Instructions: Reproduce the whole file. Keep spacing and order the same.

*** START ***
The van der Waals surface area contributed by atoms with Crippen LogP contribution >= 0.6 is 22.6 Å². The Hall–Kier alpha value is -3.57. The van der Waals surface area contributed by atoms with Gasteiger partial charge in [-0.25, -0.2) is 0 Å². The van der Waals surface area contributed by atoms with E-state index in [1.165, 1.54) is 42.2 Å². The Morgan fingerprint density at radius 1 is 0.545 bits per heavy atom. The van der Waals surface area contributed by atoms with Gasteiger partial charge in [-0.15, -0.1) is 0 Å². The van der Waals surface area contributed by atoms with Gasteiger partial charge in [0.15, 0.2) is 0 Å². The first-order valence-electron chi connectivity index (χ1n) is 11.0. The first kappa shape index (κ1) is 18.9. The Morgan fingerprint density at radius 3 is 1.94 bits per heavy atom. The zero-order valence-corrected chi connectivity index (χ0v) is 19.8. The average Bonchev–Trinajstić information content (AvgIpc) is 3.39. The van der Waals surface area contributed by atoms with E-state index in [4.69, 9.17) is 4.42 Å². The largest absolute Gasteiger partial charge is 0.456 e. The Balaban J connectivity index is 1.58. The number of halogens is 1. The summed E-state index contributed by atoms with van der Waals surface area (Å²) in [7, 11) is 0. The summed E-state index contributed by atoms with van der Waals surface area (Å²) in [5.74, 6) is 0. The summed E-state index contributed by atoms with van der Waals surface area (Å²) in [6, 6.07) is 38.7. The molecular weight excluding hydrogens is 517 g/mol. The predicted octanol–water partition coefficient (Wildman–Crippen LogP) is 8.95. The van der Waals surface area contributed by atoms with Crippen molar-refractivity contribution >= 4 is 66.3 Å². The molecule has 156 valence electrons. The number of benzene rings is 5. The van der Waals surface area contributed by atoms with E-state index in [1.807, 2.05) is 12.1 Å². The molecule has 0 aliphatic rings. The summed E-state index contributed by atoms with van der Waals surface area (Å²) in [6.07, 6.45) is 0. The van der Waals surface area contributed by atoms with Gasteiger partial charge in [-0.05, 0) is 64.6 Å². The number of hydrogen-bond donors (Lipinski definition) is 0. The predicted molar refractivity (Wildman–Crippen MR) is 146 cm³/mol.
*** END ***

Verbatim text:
The van der Waals surface area contributed by atoms with Crippen LogP contribution >= 0.6 is 22.6 Å². The Hall–Kier alpha value is -3.57. The van der Waals surface area contributed by atoms with Gasteiger partial charge in [-0.25, -0.2) is 0 Å². The van der Waals surface area contributed by atoms with E-state index in [1.165, 1.54) is 42.2 Å². The Morgan fingerprint density at radius 1 is 0.545 bits per heavy atom. The van der Waals surface area contributed by atoms with Gasteiger partial charge in [-0.15, -0.1) is 0 Å². The van der Waals surface area contributed by atoms with Gasteiger partial charge in [0.15, 0.2) is 0 Å². The first-order valence-electron chi connectivity index (χ1n) is 11.0. The first kappa shape index (κ1) is 18.9. The Morgan fingerprint density at radius 3 is 1.94 bits per heavy atom. The zero-order valence-corrected chi connectivity index (χ0v) is 19.8. The average Bonchev–Trinajstić information content (AvgIpc) is 3.39. The van der Waals surface area contributed by atoms with E-state index in [4.69, 9.17) is 4.42 Å². The largest absolute Gasteiger partial charge is 0.456 e. The Balaban J connectivity index is 1.58. The number of halogens is 1. The summed E-state index contributed by atoms with van der Waals surface area (Å²) in [7, 11) is 0. The summed E-state index contributed by atoms with van der Waals surface area (Å²) in [5.74, 6) is 0. The summed E-state index contributed by atoms with van der Waals surface area (Å²) in [6, 6.07) is 38.7. The molecular weight excluding hydrogens is 517 g/mol. The predicted octanol–water partition coefficient (Wildman–Crippen LogP) is 8.95. The van der Waals surface area contributed by atoms with Crippen molar-refractivity contribution >= 4 is 66.3 Å². The molecule has 156 valence electrons. The number of benzene rings is 5. The van der Waals surface area contributed by atoms with E-state index in [1.807, 2.05) is 12.1 Å². The molecule has 0 aliphatic rings. The summed E-state index contributed by atoms with van der Waals surface area (Å²) in [6.07, 6.45) is 0. The van der Waals surface area contributed by atoms with Gasteiger partial charge in [-0.05, 0) is 64.6 Å². The number of hydrogen-bond donors (Lipinski definition) is 0. The predicted molar refractivity (Wildman–Crippen MR) is 146 cm³/mol.